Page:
Devdutt PattanaikGuest Author
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What Does Haraam-Khor Actually Mean?

By | Devdutt Pattanaik | Indian Author

‘Haraam’ is an Islamic concept, which means sin, a breaking of rules, God’s rules specifically. It is the opposite of ‘halal’—following God’s rule. But then, what does ‘khor’ mean ‘Khor’ comes to eat, someone who consumes. So, ‘aadam-khor’ is someone who eats Adam’s children—in other words, a man-eater. Thus, ‘haraam-khor’ is someone who consumes sin, and thrives on breaking the law. It refers to a thief, a traitor, even a lazy person.

It’s a word that is used often in Bollywood and the political circles of India, even amongst Hindutva followers, though the word has roots in Islamic and pre-Islamic traditions. It is a word that came with the Persianised Turks over a thousand years ago, into the subcontinent.

We often hear—especially in South Asia—words like ‘namak halaal’, which refers to feudal loyalty, to the one who feeds, the employer, the master, considering many Persianised Turks followed the system of voluntary slavery, binding themselves to a warlord in exchange for food. ‘Namak haraam’ was to betray the person who gave you salt.

The importance of these words had a clear influence in the Salt Satyagraha. Gandhiji, who was an astute political communicator with a deep cultural connect, realised the value of salt in Indian households, and used it to make political statement.
Where does this importance of salt come from? People are not sure of the origins. We hear of the importance of salt in the Arabian Nights tales, of how, in Ali Baba and the 40 thieves, the chief of the thieves is caught when he tells Ali Baba’s cook not to put salt in the meals. So, he does not become a namak-haraam. Some believe this is not an Islamic idea, but an idea that came into the Islamic world from the Slavics, or the East European races where the offering of bread and salt is part of hospitality. When you accept a person’s hospitality, you accept the bread and salt.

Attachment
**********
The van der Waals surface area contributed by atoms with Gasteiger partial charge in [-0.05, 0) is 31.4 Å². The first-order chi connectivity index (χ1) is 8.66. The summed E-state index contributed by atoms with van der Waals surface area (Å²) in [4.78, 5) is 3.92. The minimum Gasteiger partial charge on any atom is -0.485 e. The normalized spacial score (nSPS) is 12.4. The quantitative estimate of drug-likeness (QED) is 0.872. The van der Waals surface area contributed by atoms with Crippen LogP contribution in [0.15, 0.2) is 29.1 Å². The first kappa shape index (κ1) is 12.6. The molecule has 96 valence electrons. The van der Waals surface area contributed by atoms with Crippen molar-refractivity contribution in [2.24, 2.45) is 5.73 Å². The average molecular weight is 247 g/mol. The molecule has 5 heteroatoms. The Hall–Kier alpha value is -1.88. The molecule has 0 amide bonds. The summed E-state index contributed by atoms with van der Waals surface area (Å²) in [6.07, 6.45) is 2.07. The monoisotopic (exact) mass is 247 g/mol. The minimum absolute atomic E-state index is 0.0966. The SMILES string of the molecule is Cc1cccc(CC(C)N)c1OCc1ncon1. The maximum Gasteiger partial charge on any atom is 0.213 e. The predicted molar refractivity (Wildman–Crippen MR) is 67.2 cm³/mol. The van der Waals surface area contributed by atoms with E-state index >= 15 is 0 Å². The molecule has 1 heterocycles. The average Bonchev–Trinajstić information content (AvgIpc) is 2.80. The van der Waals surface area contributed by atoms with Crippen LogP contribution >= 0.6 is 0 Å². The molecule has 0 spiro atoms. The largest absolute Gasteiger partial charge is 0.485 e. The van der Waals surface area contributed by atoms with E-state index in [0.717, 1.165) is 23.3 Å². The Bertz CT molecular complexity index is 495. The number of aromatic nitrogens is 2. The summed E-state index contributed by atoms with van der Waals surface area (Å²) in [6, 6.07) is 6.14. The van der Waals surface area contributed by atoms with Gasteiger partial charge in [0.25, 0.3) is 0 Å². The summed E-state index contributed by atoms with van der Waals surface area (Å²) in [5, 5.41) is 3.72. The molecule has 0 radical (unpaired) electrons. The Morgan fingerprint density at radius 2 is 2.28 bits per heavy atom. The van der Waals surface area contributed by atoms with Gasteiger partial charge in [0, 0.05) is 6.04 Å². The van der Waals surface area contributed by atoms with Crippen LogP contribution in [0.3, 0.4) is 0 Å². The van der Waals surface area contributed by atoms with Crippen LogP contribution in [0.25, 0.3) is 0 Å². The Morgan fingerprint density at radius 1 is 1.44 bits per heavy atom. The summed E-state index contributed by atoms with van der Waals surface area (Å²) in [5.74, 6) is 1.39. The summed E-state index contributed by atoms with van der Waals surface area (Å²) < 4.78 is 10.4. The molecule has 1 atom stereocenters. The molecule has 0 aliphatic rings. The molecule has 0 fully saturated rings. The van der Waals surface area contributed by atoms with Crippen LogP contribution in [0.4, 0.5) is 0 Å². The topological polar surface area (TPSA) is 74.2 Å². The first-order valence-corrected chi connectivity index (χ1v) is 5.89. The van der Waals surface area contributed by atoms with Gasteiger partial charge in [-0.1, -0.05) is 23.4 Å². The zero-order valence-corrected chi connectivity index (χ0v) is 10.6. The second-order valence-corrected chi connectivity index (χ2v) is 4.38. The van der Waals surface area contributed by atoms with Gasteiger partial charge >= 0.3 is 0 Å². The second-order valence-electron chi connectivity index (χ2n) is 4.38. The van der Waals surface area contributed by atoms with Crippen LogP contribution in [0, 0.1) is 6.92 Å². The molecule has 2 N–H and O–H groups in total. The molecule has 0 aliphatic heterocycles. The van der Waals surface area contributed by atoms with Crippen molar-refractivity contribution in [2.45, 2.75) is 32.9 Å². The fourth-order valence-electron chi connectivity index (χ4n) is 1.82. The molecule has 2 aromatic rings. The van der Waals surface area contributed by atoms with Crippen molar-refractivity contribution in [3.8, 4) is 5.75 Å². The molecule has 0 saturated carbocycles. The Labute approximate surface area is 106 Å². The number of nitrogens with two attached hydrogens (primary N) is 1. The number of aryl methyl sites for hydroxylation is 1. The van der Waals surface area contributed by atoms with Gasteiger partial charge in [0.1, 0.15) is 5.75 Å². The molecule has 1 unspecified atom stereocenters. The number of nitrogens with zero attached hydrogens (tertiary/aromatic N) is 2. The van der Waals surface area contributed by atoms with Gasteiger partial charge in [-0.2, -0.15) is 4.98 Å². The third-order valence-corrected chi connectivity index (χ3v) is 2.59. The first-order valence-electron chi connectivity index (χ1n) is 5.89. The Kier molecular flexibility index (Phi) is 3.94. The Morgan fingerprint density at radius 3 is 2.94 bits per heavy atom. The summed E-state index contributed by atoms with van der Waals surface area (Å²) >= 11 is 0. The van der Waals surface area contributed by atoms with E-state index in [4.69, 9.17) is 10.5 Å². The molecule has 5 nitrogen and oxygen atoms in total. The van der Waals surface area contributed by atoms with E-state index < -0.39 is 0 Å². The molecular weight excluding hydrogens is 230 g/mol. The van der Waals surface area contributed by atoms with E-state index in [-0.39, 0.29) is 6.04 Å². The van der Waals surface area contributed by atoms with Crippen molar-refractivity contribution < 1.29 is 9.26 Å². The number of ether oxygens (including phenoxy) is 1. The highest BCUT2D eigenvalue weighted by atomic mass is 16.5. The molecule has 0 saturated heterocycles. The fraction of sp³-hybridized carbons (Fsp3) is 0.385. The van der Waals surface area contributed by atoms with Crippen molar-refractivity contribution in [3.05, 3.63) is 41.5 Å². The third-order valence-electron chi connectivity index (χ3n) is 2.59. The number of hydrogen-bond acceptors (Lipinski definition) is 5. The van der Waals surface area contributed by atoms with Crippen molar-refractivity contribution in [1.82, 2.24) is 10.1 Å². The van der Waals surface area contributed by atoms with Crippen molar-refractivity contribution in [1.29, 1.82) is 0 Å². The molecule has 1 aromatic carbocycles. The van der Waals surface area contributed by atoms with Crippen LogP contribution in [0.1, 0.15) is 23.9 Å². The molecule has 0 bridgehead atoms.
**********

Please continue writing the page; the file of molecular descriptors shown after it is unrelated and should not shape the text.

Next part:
We know that from a historical point of point, salt is not manufactured or traded by hunter-gatherer communities. Salt becomes an important part of our diet after the Neolithic Agricultural revolution. Since then, rock salt can be obtained from mountains or from the sea. It was traded and used as major gifts and offerings since ancient times. In Shakespeare’s play King Lear, it is silent indicator of the all-pervasive love. Ancient Romans gave their salaries in the form of salt. This was ‘salarium’, the Roman monthly quota of salt, from where comes the word salt.

Salt is used around the world to ward off evil. This practice is called ‘nazar utaarna’. It is used in India and in the Middle East. It is also used in Japan where sumo wrestlers sprinkle salt before entering the wrestling arena. Salt is also used in Christian communities where it is believed that witches do not eat salt, and the Devil fears salt.

Thus, we see a deep cultural connect associated with salt. Consuming someone’s salt bound one to the code of loyalty (halal) and breaking it was as bad as breaking God’s law (haram). A concept that came with ‘foreigners’ but is very much part of Indian ethos today.

Republished with permission and originally published at devdutt.com

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